The emergence of Covid-19, the disease caused by the coronavirus, requires organizations take steps to protect their entire workforces as much as possible and to train them to help prevent the possible spread of illness. Including contingent workers in these actions is important for everyone’s health and safety.
This is a good time to review polices with your staffing suppliers to ensure that you are both on the same page with regard to what is best for your contingents. There are those contingents who work in the warehouse, others in the office — but the polices need to be in the best interest of both the business and the workforce regardless of worker classification.
Here are some provisions for buyers of staffing services and their suppliers to ensure contingent workers stay healthy.
Office hygiene. Staffing buyers should display vantage-point posters that remind temporary workers of proper handwashing and respiratory hygiene, including coughing into a tissue or an elbow. They should also supply stands with hand disinfectant and provide disposable disinfectant towels for workers to clean their work surfaces, advises Kirk Pelikan, a partner with the law firm of Michael Best & Friedrich LLP.
Additionally, contingent workers bring the same concerns as in-house workforces regarding recent travel to possible coronavirus hot zones. “If you’ve got an individual who has been [to a place experiencing an outbreak] … it may be the instruction is, ‘we don’t want that worker during the incubation period,’” Pelikan explains. In the interests of keeping the organization safe, that might be something to bring up with your staffing provider, even if the worker in not infected. Further, details on how to handle that situation might not be in your contract, so consult counsel.
Work from home opportunity. Encourage employees with signs of illness, or possible exposure to coronavirus, to stay home and away from the workplace. Many firms are requiring all workers to telecommute, and similar precautions could be appropriate for contingent workforces.
Microsoft, for example, is asking employees to work from home, if possible, and plans to pay its vendor hourly service providers their regular pay despite reduced needs for their services, according to a blog post  by Microsoft President Brad Smith. Hourly workers include those who staff cafes on Microsoft campuses, drive shuttles and support on-site tech and audio-visual needs. The policy focuses on the Puget Sound area in Washington state and Northern California, but the company is looking at how to best move forward elsewhere.
“We appreciate that what’s affordable for a large employer may not be affordable for a small business, but we believe that large employers who can afford to take this type of step should consider doing so,” Smith wrote.
Facebook appears to be following suit, TechCrunch reported .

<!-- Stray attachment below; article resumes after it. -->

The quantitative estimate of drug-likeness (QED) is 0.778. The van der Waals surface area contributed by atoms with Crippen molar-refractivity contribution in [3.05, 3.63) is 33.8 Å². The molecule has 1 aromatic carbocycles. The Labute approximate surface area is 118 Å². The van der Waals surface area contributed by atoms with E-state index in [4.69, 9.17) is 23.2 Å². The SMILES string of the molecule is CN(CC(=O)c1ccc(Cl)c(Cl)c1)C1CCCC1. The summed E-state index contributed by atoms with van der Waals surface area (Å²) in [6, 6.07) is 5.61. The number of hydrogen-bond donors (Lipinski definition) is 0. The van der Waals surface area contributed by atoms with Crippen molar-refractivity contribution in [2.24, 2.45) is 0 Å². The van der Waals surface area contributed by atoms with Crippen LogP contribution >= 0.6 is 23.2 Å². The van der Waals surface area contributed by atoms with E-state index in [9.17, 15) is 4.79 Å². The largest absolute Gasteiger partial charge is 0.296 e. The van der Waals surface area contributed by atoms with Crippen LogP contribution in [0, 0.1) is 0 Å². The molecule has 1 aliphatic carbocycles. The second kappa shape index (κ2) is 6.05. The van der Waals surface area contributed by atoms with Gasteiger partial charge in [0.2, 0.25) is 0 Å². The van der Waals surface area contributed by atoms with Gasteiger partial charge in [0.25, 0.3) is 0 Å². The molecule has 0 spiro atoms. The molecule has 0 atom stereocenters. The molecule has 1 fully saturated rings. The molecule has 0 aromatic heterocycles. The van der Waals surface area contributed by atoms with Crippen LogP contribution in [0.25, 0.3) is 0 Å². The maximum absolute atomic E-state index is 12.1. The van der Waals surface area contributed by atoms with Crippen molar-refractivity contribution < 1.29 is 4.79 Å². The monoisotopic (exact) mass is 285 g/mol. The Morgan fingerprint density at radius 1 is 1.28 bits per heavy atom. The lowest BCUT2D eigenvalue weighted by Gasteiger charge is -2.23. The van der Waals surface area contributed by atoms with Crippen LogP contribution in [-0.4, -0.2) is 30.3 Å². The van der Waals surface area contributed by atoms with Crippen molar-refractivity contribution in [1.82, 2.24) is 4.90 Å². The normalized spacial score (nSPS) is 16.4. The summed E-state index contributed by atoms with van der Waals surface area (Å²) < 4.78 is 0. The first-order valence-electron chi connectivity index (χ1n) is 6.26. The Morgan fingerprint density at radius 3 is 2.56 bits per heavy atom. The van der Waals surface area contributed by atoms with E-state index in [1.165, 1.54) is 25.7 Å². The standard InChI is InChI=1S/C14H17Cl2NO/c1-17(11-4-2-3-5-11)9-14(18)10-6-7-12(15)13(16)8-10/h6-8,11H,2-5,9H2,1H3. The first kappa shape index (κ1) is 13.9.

“We are working closely with our vendors to ensure we prioritize our team’s health and safety,” Chloe Meyere, a Facebook company spokesperson wrote TechCrunch in an email. “Facebook will pay contingent workers that cannot work due to reduced staffing requirements during voluntary work from home, when we close an office, when we choose to send an employee home, or when they are sick.”
On-demand, human cloud workers. Uber and Lyft plan to compensate drivers affected by the coronavirus for up to 14 days, CNBC reported . On-demand, human cloud firms Postmates and Instacart have unveiled “no-contact” food delivery. DoorDash, meanwhile, is letting customers leave in-app instructions if they prefer orders left at the door. Amazon Flex, which taps independent contractors to make deliveries, doesn’t have a policy to compensate drivers and is instead addressing issues on an “individual, case-by-case basis.”
Review contracts carefully. But what can you do if the work requires an on-site presence, such as production-line or assembly work? This creates “unique challenges,” according to Pelikan, and necessitates a clear contract. “If an employee is in a field where it is not really possible to do that work from home, then you are not really getting that piece done,” he explains. So, buyers are turning to their suppliers to fill the gaps to get the job done.
For the staffing buyer, it also becomes a supply chain issue. Examine existing contracts as they relate to non-performance or late performance. Do these types of impacts fall into the standard insurance ‘Act of God’ type of exclusion under the contract?
“It doesn’t affect the immediate need of the worker, but we anticipate that those service contracts are, at some point, going to get back into the legalities of them and whether or not a breach of contract occurred,” Pelikan explains.
Whether or not this situation can qualify as that act of god and excuse lack of performance is still to be determined. Like coronavirus, it’s still a moving target.
SIA’s website has a list of relevant links  for information relating to COVID-19 from reputable resources.
In addition, the Centers for Disease Control and Prevention has published Interim Guidance for Businesses and Employers  to help companies respond to COVID-19. The guidance provides suggestions regarding employee communications, screening and monitoring sick employees, travel, environmental cleaning, the development of business continuity plans and other topics.